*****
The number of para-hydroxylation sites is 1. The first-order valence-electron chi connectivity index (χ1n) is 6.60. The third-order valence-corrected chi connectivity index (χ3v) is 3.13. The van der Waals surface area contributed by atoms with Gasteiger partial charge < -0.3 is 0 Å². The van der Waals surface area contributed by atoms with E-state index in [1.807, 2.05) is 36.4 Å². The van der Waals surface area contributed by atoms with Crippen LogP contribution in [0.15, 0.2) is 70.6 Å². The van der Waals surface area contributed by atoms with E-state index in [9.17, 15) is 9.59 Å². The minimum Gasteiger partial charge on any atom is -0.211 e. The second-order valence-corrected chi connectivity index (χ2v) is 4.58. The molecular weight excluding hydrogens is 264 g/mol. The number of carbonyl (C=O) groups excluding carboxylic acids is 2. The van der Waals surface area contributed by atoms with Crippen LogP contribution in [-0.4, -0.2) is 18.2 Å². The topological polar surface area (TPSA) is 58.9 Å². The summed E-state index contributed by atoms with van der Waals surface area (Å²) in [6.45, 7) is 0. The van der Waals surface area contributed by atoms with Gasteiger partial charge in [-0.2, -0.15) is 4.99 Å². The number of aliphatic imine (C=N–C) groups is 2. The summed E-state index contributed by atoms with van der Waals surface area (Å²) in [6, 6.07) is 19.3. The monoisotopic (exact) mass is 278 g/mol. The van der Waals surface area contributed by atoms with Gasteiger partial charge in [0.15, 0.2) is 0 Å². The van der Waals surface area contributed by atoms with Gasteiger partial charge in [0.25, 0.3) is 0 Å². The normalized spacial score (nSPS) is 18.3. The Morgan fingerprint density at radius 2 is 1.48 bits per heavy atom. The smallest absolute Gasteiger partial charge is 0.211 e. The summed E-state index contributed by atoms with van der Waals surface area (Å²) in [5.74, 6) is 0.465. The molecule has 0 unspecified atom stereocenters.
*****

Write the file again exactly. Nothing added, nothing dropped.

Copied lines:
The number of para-hydroxylation sites is 1. The first-order valence-electron chi connectivity index (χ1n) is 6.60. The third-order valence-corrected chi connectivity index (χ3v) is 3.13. The van der Waals surface area contributed by atoms with Gasteiger partial charge < -0.3 is 0 Å². The van der Waals surface area contributed by atoms with E-state index in [1.807, 2.05) is 36.4 Å². The van der Waals surface area contributed by atoms with Crippen LogP contribution in [0.15, 0.2) is 70.6 Å². The van der Waals surface area contributed by atoms with E-state index in [9.17, 15) is 9.59 Å². The minimum Gasteiger partial charge on any atom is -0.211 e. The second-order valence-corrected chi connectivity index (χ2v) is 4.58. The molecular weight excluding hydrogens is 264 g/mol. The number of carbonyl (C=O) groups excluding carboxylic acids is 2. The van der Waals surface area contributed by atoms with Crippen LogP contribution in [-0.4, -0.2) is 18.2 Å². The topological polar surface area (TPSA) is 58.9 Å². The summed E-state index contributed by atoms with van der Waals surface area (Å²) in [6.45, 7) is 0. The van der Waals surface area contributed by atoms with Gasteiger partial charge in [-0.2, -0.15) is 4.99 Å². The number of aliphatic imine (C=N–C) groups is 2. The summed E-state index contributed by atoms with van der Waals surface area (Å²) in [6, 6.07) is 19.3. The monoisotopic (exact) mass is 278 g/mol. The van der Waals surface area contributed by atoms with Gasteiger partial charge in [0.15, 0.2) is 0 Å². The van der Waals surface area contributed by atoms with Gasteiger partial charge in [0.25, 0.3) is 0 Å². The normalized spacial score (nSPS) is 18.3. The Morgan fingerprint density at radius 2 is 1.48 bits per heavy atom. The smallest absolute Gasteiger partial charge is 0.211 e. The summed E-state index contributed by atoms with van der Waals surface area (Å²) in [5.74, 6) is 0.465. The molecule has 0 unspecified atom stereocenters.